Sweet Dirt facility
Sweet Dirt's 32,800 sq. ft. greenhouse and cultivation facility in Eliot. The company has retail locations in Portland, Waterville and Bridgton. (Courtesy Sweet Dirt)
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Two years ago, Mainers exhaled – and maybe coughed a little to really get things going – as the sale of recreational cannabis, or marijuana, was finally permitted.

In Portland, business is booming, the state’s sales figures confirm. With more pandemic-related travel restrictions lifted and tourism up, the summer of 2022 taught cannabis retailers more about the burgeoning industry than any stretch since 2016, when Mainers voted to decriminalize marijuana. 

The big summer has led some to describe Portland as a kind of weed mecca unlike anywhere else in New England. They argue that the city’s competitive market is the proverbial rising tide that lifts all boats, as growing consumer demand has expanded the varieties of edibles and brought on novelty products like cannabis-infused seltzers and energy drinks.

But other Portland shop owners say the southern Maine recreational cannabis experience has been a mixed bag. The industry has weathered unexpected hurdles — not all of them owing to the pandemic. Some owners have buyer’s remorse about opening their stores in Portland, saying that Maine’s largest city is rife with fees and too saturated with marijuana shops and that overproduction of recreational cannabis has depressed revenues.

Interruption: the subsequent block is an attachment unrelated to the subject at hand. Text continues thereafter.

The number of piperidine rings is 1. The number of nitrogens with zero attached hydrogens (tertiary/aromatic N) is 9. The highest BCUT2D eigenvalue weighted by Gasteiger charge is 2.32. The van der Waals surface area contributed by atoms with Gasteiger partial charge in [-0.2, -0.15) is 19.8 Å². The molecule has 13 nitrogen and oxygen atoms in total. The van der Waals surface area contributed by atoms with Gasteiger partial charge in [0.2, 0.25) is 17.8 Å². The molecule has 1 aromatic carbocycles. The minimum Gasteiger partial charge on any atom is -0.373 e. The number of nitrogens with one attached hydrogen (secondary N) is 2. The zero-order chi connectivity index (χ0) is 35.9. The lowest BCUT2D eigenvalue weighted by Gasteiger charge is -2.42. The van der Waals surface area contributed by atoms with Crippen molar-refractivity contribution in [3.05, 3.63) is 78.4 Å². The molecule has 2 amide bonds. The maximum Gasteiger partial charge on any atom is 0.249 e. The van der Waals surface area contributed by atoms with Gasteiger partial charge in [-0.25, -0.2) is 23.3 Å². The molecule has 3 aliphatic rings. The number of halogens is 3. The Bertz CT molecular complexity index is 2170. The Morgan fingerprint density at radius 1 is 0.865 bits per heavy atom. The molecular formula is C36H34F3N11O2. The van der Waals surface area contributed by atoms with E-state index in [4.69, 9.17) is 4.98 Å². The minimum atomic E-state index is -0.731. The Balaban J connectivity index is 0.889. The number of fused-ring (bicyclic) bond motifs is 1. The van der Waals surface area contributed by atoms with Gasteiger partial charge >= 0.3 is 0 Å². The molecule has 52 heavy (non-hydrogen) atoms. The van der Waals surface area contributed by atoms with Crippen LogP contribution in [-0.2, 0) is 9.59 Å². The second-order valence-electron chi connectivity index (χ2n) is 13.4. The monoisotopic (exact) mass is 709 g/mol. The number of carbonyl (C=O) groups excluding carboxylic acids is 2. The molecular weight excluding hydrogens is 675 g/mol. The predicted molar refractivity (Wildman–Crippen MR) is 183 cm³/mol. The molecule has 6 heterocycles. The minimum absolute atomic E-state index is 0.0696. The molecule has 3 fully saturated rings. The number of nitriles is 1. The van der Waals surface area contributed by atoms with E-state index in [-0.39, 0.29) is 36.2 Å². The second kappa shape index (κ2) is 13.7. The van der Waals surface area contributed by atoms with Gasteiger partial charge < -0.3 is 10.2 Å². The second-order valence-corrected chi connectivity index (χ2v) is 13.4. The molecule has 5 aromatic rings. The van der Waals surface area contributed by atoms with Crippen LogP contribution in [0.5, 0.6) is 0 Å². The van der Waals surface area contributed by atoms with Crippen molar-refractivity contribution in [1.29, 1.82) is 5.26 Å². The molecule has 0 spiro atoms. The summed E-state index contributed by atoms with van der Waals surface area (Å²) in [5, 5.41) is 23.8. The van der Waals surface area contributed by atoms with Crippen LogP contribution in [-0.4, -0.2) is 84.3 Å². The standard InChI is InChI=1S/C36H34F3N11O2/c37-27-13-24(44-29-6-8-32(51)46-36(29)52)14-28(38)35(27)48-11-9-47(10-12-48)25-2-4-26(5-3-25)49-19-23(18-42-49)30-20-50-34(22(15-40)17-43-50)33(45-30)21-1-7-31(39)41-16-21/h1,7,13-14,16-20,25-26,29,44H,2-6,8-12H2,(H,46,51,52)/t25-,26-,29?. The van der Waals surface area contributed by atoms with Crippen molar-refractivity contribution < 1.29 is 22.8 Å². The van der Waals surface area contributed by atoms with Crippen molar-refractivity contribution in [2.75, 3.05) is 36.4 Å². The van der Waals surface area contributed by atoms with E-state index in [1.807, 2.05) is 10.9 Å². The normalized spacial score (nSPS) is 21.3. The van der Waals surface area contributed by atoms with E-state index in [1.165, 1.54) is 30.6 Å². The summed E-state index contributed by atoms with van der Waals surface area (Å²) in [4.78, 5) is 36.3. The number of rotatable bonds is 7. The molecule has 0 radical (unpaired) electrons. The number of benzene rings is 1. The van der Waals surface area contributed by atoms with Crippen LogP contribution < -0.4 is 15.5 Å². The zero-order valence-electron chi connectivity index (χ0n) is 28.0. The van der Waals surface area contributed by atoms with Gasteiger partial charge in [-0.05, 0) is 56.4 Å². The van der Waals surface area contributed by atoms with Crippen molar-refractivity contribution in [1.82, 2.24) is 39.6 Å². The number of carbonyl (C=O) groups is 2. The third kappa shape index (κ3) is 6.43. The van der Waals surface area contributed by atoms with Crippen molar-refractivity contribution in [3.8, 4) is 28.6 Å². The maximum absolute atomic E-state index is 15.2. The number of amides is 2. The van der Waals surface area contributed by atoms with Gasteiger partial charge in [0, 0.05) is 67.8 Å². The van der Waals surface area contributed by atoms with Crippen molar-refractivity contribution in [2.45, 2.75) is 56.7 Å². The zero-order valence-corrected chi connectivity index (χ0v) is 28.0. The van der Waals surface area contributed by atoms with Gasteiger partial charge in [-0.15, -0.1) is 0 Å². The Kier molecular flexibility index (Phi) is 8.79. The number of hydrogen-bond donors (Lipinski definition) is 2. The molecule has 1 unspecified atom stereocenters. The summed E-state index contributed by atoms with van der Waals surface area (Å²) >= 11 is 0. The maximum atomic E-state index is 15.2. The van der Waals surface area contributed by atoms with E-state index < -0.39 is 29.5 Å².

With interstate travel picking up significantly over 2021, this summer “unlocked the market and allowed it to breathe,” said Thomas Winstanley, the marketing director at the Massachusetts-based dispensary Theory Wellness. 

“This past summer was probably the first real summer where Covid wasn’t the main variable,” Winstanley said. The Theory Wellness spot in South Portland was one of the first retail cannabis stores to open in southern Maine. The company has locations in Waterville, Bangor and several in Massachusetts.

The tourism uptick led to increased engagement with consumers and customers and a “normalization” in operational workflow and continued retail growth. As tastes and comfort levels evolve, those in the industry need to keep up with the strains and products they offer, Winstanley said. 

More stores have begun to experiment with their offerings and test out novelty products. Theory Wellness has expanded into the cannabis-infused drink market, producing cannabis seltzer and energy drinks, and are now experimenting with seasonal products.

“We’re really bullish,” he said. “I think you’ll see a lot of innovation in the Maine market. I think the quality of cultivation will continue. We want to continue to grow with it.”